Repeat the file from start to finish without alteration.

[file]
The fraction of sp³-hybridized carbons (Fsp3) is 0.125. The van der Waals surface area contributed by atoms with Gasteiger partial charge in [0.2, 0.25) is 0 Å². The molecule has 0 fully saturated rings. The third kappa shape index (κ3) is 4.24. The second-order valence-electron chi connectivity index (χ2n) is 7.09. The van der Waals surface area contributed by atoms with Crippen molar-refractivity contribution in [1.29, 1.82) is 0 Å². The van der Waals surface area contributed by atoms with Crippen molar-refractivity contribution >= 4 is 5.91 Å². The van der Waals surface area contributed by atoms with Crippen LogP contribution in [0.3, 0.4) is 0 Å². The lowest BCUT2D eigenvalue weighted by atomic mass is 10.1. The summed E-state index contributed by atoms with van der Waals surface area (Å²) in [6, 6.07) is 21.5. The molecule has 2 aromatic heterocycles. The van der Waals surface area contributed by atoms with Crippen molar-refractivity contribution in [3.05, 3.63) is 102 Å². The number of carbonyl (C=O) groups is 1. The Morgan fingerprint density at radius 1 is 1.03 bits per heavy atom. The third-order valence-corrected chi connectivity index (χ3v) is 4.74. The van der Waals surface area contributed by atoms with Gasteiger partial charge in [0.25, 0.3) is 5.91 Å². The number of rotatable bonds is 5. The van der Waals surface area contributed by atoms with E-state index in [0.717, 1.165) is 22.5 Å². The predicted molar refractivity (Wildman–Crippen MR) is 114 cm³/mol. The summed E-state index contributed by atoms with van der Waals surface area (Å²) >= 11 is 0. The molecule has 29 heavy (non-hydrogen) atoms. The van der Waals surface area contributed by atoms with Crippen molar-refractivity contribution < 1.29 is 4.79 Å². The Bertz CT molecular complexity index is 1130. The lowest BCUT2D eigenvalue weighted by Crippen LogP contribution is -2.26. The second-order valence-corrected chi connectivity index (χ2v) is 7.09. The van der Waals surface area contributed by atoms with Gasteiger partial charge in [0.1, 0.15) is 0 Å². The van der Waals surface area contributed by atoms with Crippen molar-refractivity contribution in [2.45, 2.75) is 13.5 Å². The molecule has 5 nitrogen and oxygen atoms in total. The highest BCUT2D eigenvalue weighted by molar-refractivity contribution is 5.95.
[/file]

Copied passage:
The fraction of sp³-hybridized carbons (Fsp3) is 0.125. The van der Waals surface area contributed by atoms with Gasteiger partial charge in [0.2, 0.25) is 0 Å². The molecule has 0 fully saturated rings. The third kappa shape index (κ3) is 4.24. The second-order valence-electron chi connectivity index (χ2n) is 7.09. The van der Waals surface area contributed by atoms with Crippen molar-refractivity contribution in [1.29, 1.82) is 0 Å². The van der Waals surface area contributed by atoms with Crippen molar-refractivity contribution >= 4 is 5.91 Å². The van der Waals surface area contributed by atoms with Crippen LogP contribution in [0.3, 0.4) is 0 Å². The lowest BCUT2D eigenvalue weighted by atomic mass is 10.1. The summed E-state index contributed by atoms with van der Waals surface area (Å²) in [6, 6.07) is 21.5. The molecule has 2 aromatic heterocycles. The van der Waals surface area contributed by atoms with Crippen molar-refractivity contribution in [3.05, 3.63) is 102 Å². The number of carbonyl (C=O) groups is 1. The Morgan fingerprint density at radius 1 is 1.03 bits per heavy atom. The third-order valence-corrected chi connectivity index (χ3v) is 4.74. The van der Waals surface area contributed by atoms with Gasteiger partial charge in [0.25, 0.3) is 5.91 Å². The number of rotatable bonds is 5. The van der Waals surface area contributed by atoms with E-state index in [0.717, 1.165) is 22.5 Å². The predicted molar refractivity (Wildman–Crippen MR) is 114 cm³/mol. The summed E-state index contributed by atoms with van der Waals surface area (Å²) >= 11 is 0. The molecule has 29 heavy (non-hydrogen) atoms. The van der Waals surface area contributed by atoms with Crippen molar-refractivity contribution < 1.29 is 4.79 Å². The Bertz CT molecular complexity index is 1130. The lowest BCUT2D eigenvalue weighted by Crippen LogP contribution is -2.26. The second-order valence-corrected chi connectivity index (χ2v) is 7.09. The van der Waals surface area contributed by atoms with Gasteiger partial charge in [0.1, 0.15) is 0 Å². The van der Waals surface area contributed by atoms with Crippen molar-refractivity contribution in [2.45, 2.75) is 13.5 Å². The molecule has 5 nitrogen and oxygen atoms in total. The highest BCUT2D eigenvalue weighted by molar-refractivity contribution is 5.95.